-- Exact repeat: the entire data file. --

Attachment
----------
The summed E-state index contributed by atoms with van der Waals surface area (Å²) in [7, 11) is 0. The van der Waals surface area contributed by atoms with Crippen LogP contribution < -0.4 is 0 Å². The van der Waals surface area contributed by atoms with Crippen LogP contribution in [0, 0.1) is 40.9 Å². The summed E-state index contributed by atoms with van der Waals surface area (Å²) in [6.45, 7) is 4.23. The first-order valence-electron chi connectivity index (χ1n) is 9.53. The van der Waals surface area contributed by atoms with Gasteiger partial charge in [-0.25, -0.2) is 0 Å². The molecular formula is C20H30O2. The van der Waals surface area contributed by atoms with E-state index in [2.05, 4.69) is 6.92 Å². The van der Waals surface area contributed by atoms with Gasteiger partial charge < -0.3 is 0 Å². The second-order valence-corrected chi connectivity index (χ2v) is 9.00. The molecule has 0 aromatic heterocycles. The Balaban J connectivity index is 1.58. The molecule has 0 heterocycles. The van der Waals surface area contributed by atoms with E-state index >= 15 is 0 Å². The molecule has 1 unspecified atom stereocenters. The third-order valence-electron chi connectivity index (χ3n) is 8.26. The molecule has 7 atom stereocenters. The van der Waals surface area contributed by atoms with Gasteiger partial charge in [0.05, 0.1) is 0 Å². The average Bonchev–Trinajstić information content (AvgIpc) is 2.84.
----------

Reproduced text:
The summed E-state index contributed by atoms with van der Waals surface area (Å²) in [7, 11) is 0. The van der Waals surface area contributed by atoms with Crippen LogP contribution < -0.4 is 0 Å². The van der Waals surface area contributed by atoms with Crippen LogP contribution in [0, 0.1) is 40.9 Å². The summed E-state index contributed by atoms with van der Waals surface area (Å²) in [6.45, 7) is 4.23. The first-order valence-electron chi connectivity index (χ1n) is 9.53. The van der Waals surface area contributed by atoms with Gasteiger partial charge in [-0.25, -0.2) is 0 Å². The molecular formula is C20H30O2. The van der Waals surface area contributed by atoms with E-state index in [2.05, 4.69) is 6.92 Å². The van der Waals surface area contributed by atoms with Gasteiger partial charge < -0.3 is 0 Å². The second-order valence-corrected chi connectivity index (χ2v) is 9.00. The molecule has 0 aromatic heterocycles. The Balaban J connectivity index is 1.58. The molecule has 0 heterocycles. The van der Waals surface area contributed by atoms with E-state index >= 15 is 0 Å². The molecule has 1 unspecified atom stereocenters. The third-order valence-electron chi connectivity index (χ3n) is 8.26. The molecule has 7 atom stereocenters. The van der Waals surface area contributed by atoms with Gasteiger partial charge in [0.05, 0.1) is 0 Å². The average Bonchev–Trinajstić information content (AvgIpc) is 2.84.